The Atomic Bombings of Hiroshima and Nagasaki

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Author: "United States Army Corps of Engineers, Manhattan District"

Hiroshima

The city of Hiroshima is located on the broad, flat delta of the Ota River, which has 7 channel outlets dividing the city into six islands which project into Hiroshima Bay. The city is almost entirely flat and only slightly above sea level; to the northwest and northeast of the city some hills rise to 700 feet. A single hill in the eastern part of the city proper about 1/2 mile long and 221 feet in height interrupted to some extent the spreading of the blast damage; otherwise the city was fully exposed to the bomb. Of a city area of over 26 square miles, only 7 square miles were completely built-up. There was no marked separation of commercial, industrial, and residential zones. 75% of the population was concentrated in the densely built-up area in the center of the city.

Hiroshima was a city of considerable military importance. It contained the 2nd Army Headquarters, which commanded the defense of all of southern Japan. The city was a communications center, a storage point, and an assembly area for troops. To quote a Japanese report, "Probably more than a thousand times since the beginning of the war did the Hiroshima citizens see off with cries of ’Banzai’ the troops leaving from the harbor."

The center of the city contained a number of reinforced concrete buildings as well as lighter structures. Outside the center, the area was congested by a dense collection of small wooden workshops set among Japanese houses; a few larger industrial plants lay near the outskirts of the city. The houses were of wooden construction with tile roofs. Many of the industrial buildings also were of wood frame construction. The city as a whole was highly susceptible to fire damage.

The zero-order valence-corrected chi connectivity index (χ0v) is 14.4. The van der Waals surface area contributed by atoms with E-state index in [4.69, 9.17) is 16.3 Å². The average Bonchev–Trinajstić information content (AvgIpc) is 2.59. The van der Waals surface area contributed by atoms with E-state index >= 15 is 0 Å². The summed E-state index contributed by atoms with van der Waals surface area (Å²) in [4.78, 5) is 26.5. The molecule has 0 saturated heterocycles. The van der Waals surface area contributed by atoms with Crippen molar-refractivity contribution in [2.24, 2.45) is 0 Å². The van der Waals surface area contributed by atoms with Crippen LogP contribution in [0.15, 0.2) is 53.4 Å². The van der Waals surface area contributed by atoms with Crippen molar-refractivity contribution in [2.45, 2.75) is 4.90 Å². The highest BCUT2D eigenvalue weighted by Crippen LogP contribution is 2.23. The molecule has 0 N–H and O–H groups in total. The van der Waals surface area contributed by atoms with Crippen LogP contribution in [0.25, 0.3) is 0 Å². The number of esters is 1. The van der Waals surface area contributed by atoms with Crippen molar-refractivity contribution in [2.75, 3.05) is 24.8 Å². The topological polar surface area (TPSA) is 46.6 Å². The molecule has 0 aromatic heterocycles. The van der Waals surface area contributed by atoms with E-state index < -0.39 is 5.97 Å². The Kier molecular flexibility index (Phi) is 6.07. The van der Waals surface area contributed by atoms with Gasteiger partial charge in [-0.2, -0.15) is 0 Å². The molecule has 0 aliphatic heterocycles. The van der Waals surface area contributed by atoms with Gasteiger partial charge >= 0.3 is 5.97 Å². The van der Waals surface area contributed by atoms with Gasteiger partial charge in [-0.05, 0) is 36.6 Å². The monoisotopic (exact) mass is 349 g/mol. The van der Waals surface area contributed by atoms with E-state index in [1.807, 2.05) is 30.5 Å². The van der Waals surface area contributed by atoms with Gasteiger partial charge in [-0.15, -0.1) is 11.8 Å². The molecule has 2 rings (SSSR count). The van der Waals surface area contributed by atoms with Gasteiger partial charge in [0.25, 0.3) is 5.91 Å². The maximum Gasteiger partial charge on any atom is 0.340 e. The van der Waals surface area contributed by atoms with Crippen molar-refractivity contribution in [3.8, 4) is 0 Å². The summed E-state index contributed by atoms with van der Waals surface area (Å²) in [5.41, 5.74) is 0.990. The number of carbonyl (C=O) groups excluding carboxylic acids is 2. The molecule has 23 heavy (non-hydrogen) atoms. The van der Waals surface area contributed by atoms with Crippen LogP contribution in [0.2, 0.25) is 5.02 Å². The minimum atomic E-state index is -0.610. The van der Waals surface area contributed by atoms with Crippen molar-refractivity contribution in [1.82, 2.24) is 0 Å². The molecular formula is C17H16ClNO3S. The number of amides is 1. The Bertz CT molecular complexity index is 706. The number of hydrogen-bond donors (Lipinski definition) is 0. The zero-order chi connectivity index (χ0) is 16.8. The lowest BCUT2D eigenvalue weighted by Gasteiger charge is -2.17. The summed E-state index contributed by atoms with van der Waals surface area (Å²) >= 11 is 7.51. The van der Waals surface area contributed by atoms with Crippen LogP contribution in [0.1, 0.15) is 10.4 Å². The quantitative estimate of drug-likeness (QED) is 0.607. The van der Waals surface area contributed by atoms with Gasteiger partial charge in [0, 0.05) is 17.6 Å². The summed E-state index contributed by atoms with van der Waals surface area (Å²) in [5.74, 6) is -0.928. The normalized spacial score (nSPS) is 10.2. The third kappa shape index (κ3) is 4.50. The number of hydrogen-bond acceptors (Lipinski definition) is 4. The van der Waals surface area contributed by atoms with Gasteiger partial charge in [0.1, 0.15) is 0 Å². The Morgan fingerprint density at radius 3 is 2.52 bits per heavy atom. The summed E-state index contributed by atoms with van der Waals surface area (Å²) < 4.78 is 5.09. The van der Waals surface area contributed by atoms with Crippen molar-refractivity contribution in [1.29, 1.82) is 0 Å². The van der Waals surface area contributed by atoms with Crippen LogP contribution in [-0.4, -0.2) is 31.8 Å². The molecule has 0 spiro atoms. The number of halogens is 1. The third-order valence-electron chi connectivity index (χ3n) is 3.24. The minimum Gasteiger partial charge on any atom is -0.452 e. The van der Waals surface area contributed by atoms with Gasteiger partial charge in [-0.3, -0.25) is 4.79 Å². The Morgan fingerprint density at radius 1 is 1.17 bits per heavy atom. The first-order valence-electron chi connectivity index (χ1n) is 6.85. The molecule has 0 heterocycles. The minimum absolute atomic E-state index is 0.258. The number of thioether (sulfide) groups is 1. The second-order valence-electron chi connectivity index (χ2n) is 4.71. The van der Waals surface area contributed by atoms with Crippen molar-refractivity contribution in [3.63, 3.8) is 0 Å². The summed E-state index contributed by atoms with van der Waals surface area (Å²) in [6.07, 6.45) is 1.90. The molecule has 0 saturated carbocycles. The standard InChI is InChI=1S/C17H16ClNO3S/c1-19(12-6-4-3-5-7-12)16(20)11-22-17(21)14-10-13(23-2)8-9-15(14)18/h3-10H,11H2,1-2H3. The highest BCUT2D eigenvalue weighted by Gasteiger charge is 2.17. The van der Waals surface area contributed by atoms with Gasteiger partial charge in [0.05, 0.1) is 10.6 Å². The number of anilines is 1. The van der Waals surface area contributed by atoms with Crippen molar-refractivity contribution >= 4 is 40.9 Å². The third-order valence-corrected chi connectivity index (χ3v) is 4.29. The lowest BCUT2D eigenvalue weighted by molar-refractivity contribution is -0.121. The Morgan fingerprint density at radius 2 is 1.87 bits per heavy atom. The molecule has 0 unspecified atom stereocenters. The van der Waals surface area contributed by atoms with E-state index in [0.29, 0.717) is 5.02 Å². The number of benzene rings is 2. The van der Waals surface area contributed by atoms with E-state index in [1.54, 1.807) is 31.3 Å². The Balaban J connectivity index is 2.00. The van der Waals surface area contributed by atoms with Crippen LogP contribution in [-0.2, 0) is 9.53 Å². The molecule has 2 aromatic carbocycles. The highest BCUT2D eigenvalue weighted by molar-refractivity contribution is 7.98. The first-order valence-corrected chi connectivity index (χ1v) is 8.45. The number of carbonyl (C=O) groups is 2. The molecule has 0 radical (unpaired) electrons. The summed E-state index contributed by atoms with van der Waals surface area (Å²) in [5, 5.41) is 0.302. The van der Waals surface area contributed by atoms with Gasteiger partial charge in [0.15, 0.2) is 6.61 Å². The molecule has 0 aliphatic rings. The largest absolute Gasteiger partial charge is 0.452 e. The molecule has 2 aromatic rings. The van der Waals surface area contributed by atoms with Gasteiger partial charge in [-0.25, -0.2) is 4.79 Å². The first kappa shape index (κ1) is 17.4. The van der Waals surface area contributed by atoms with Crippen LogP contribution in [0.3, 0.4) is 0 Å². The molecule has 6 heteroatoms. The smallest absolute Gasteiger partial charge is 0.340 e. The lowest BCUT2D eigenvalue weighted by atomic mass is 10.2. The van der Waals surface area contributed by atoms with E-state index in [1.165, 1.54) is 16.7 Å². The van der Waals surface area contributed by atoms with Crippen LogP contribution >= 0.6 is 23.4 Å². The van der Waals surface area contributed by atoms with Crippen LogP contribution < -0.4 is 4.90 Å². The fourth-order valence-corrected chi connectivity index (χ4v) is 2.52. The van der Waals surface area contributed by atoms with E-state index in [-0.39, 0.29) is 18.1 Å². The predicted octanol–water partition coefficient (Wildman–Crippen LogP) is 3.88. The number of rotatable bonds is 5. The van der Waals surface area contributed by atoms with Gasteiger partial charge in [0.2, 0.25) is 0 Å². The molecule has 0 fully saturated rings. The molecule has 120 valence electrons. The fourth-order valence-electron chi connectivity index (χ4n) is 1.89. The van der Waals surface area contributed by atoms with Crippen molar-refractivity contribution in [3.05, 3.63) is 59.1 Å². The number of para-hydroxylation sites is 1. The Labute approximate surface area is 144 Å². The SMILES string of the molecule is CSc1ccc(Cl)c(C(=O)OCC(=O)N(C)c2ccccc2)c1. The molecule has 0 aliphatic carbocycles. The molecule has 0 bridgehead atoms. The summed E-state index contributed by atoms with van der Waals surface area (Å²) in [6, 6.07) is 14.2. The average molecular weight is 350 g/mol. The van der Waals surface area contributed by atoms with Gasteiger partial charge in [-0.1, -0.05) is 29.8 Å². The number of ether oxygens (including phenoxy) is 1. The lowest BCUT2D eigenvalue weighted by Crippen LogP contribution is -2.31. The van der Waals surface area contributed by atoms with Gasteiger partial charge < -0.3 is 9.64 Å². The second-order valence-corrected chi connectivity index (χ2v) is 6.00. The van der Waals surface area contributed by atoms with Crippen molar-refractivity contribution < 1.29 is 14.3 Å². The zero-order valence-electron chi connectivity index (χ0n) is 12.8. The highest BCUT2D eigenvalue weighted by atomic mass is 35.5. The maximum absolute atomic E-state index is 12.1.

Some of the reinforced concrete buildings were of a far stronger construction than is required by normal standards in America, because of the earthquake danger in Japan. This exceptionally strong construction undoubtedly accounted for the fact that the framework of some of the buildings which were fairly close to the center of damage in the city did not collapse.

The population of Hiroshima had reached a peak of over 380,000 earlier in the war but prior to the atomic bombing the population had steadily decreased because of a systematic evacuation ordered by the Japanese government. At the time of the attack the population was approximately 255,000. This figure is based on the registered population, used by the Japanese in computing ration quantities, and the estimates of additional workers and troops who were brought into the city may not be highly accurate. Hiroshima thus had approximately the same number of people as the city of Providence, R.I., or Dallas, Tex.

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Chicago: "United States Army Corps of Engineers, Manhattan District", "Hiroshima," The Atomic Bombings of Hiroshima and Nagasaki, ed. Braybrooke, Richard Griffin, Baron, 1783-1853 and trans. Holcroft, Thomas, 1745-1809 in The Atomic Bombings of Hiroshima and Nagasaki (New York: Doubleday, Page, 1909), Original Sources, accessed April 14, 2024, http://originalsources.com/Document.aspx?DocID=TWUP1WNB3WBNIXN.

MLA: "United States Army Corps of Engineers, Manhattan District". "Hiroshima." The Atomic Bombings of Hiroshima and Nagasaki, edited by Braybrooke, Richard Griffin, Baron, 1783-1853, and translated by Holcroft, Thomas, 1745-1809, in The Atomic Bombings of Hiroshima and Nagasaki, Vol. 36, New York, Doubleday, Page, 1909, Original Sources. 14 Apr. 2024. http://originalsources.com/Document.aspx?DocID=TWUP1WNB3WBNIXN.

Harvard: "United States Army Corps of Engineers, Manhattan District", 'Hiroshima' in The Atomic Bombings of Hiroshima and Nagasaki, ed. and trans. . cited in 1909, The Atomic Bombings of Hiroshima and Nagasaki, Doubleday, Page, New York. Original Sources, retrieved 14 April 2024, from http://originalsources.com/Document.aspx?DocID=TWUP1WNB3WBNIXN.